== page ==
Feel-Good Activities for Pregnancy & Beyond Work / Play / Leisure Suitable for stages: Pregnancy, 0 - 3 Months, 3 - 6 Months, 6 - 12 Months
A healthy circadian rhythm relies on a balance throughout your day of physical activity, mental activity, relaxation and rest.
Making a baby takes a lot of energy, so it is important to pack food and water to have on hand for whatever you are doing and wherever you go. This is a habit you will continue once you become a parent - you won't want to get stuck out with a hungry thirsty toddler (or a 'hangry' Mumma!). During pregnancy, do things that help you feel good, prepare your body for birth and expose your baby to various sensations. Doing activities that suit your pregnant body are usually also activities that will suit your new baby life.
Physical Exercise & Stretching
Exercise is beneficial for boosting the levels of endorphins and other natural painkillers and providing a boost of cortisol for a short term energy boost. If you are unsure about what exercises you can do and what to be aware of, some of the answers may be in this Better Health Channel article. It’s good to be extra cautious with lifting and conservative stretching due to the relaxin hormone affecting your joints. Your relaxed ligaments which will help you birth your baby can also remind you to slow down and listen to your body.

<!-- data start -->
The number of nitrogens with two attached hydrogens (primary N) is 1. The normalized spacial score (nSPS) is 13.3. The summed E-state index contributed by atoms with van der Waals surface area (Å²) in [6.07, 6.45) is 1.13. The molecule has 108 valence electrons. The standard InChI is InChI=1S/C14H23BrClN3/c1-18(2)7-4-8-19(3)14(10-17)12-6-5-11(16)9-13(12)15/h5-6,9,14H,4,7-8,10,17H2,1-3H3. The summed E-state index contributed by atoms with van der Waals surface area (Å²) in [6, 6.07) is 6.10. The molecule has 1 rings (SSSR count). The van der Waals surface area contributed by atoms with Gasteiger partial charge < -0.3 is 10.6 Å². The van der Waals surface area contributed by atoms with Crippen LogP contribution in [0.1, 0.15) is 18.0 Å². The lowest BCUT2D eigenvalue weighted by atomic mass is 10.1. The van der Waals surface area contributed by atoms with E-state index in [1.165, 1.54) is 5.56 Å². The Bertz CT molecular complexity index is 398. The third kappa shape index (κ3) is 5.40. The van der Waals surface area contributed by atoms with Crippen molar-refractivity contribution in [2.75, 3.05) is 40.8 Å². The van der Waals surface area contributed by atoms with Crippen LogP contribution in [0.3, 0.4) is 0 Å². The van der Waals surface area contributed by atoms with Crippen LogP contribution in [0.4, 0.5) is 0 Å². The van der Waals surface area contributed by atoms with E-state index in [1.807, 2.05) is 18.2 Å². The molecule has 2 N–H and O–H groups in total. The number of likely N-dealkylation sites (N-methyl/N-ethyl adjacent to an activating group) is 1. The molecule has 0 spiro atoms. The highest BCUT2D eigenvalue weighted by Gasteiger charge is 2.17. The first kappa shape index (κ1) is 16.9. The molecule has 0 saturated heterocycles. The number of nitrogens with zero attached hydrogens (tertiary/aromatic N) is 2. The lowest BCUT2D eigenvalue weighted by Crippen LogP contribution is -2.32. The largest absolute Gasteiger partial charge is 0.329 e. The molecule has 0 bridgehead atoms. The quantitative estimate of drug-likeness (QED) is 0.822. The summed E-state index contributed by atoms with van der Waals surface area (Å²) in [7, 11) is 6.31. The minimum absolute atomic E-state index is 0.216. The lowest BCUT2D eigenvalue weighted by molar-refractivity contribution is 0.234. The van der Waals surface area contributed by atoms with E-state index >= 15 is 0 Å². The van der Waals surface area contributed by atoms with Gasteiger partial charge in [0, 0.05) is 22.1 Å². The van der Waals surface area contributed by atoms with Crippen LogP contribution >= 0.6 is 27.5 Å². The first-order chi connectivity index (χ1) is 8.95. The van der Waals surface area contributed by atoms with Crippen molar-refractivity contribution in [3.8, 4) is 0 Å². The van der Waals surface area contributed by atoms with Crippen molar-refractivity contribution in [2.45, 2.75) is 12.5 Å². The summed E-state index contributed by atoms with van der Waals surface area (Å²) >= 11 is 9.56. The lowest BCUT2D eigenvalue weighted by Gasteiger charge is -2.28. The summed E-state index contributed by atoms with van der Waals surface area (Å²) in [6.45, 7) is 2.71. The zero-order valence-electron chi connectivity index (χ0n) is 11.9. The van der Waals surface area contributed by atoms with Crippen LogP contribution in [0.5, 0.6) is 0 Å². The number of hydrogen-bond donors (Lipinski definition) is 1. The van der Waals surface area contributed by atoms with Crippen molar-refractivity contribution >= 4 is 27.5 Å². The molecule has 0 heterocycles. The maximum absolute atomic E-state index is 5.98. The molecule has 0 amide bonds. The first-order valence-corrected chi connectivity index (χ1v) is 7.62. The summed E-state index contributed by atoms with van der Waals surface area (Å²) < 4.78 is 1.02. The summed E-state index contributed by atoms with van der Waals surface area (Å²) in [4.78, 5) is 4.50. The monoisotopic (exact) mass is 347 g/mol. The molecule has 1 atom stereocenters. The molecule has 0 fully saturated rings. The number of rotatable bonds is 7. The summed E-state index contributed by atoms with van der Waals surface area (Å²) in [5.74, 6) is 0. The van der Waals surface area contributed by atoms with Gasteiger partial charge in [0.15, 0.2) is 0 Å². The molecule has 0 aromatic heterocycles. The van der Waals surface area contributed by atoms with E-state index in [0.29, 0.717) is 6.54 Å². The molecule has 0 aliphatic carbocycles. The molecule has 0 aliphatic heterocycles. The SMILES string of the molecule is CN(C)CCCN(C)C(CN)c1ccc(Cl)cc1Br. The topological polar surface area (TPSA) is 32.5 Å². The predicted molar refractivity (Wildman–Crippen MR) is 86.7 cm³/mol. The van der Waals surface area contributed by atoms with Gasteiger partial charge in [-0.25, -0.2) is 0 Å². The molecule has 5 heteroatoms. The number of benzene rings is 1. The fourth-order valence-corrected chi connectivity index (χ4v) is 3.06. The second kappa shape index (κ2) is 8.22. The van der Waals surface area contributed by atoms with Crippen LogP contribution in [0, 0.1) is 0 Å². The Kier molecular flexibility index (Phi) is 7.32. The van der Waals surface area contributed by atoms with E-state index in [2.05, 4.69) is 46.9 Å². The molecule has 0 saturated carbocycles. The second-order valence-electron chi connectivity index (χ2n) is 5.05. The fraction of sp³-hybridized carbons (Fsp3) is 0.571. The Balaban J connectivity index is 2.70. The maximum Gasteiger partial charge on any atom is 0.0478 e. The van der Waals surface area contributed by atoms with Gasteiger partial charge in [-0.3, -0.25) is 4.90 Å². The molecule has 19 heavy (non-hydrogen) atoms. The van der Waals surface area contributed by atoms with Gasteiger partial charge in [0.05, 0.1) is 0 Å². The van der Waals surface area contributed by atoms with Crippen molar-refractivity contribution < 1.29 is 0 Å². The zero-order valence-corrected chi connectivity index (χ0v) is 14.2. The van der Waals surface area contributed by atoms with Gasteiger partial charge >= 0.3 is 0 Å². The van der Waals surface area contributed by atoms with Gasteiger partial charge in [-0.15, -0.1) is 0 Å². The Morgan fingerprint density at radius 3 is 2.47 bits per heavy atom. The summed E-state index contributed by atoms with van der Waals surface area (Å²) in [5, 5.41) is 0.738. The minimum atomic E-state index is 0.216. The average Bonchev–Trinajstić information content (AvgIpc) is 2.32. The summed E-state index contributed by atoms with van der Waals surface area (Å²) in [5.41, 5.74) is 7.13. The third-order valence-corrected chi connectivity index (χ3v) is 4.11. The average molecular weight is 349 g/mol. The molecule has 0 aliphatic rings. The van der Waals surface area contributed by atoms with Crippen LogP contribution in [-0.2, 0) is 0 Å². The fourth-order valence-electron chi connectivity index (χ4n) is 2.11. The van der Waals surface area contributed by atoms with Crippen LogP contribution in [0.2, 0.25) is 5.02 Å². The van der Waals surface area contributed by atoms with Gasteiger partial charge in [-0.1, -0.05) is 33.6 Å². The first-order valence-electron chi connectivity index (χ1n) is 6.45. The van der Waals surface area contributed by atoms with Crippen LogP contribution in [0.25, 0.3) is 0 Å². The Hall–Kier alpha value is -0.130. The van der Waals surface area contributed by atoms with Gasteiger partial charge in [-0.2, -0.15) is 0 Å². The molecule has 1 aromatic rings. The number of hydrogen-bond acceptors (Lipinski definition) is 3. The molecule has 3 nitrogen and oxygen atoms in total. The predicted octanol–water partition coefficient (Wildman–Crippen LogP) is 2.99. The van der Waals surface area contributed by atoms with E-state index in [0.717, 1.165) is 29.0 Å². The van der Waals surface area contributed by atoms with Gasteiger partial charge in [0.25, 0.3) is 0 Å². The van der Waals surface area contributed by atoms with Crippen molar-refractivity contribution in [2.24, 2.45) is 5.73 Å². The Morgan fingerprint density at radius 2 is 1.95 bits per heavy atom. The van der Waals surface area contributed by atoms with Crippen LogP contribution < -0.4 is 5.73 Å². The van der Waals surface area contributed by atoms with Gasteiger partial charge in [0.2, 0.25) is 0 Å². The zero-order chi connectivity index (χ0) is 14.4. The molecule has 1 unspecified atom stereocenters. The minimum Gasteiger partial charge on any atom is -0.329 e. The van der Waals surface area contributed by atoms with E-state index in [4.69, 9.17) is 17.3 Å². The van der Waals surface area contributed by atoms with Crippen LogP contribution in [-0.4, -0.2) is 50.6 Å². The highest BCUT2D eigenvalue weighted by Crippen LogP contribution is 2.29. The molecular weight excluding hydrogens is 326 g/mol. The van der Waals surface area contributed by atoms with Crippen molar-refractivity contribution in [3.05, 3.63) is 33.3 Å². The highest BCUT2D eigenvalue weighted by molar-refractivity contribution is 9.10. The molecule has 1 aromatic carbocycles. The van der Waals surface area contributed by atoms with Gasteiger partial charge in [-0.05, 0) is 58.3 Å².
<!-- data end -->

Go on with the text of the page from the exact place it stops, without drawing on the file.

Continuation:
Living an active life with gentle physical exercise/activity levels during pregnancy exposes your in utero baby to different body positions in space and external pressure/touch, with exposure to language and music stimulating their hearing centres. The exposure to these early sensory experiences will set your baby’s development off to a great start.
Common activities suitable for perinatal bodies include:
- Walking - Check out the walking tracks in your area and think about how you would walk these same routes with a baby - can you use a pram or a baby carrier?
- Swimming/exercise in water - Buy some maternity swimmers which will suit now and after birth. Check out your local swimming pool and see if they offer aqua aerobics classes and mums and bubs classes.
- Dancing/movement exercises/yoga/gentle stretching and other floor exercises - Look for pregnancy-specific exercise classes, dance classes or yoga classes available in your area. Ensure your instructor knows you are pregnant and can provide you with instruction on the precautions you should take. A good instructor will give you a handout with the stretches, movements and positions you should avoid.
Mental and spiritual exercise
By balancing physical activity with relaxing and calming activities, you can restore energy to your pregnant body. This can feel rejuvenating physically, mentally and spiritually whilst balancing your energy levels. Take the time to incorporate relaxation and restful activities into your day. Permit yourself to have an afternoon nap, meditate, massage yourself or ask someone to massage you. Better still, relax in and explore nature for a multi-sensory and grounding experience. Why not check out the nature reserves, beaches, lakes, mountains and other natural features in your local area.
Connection to others as a mood lifter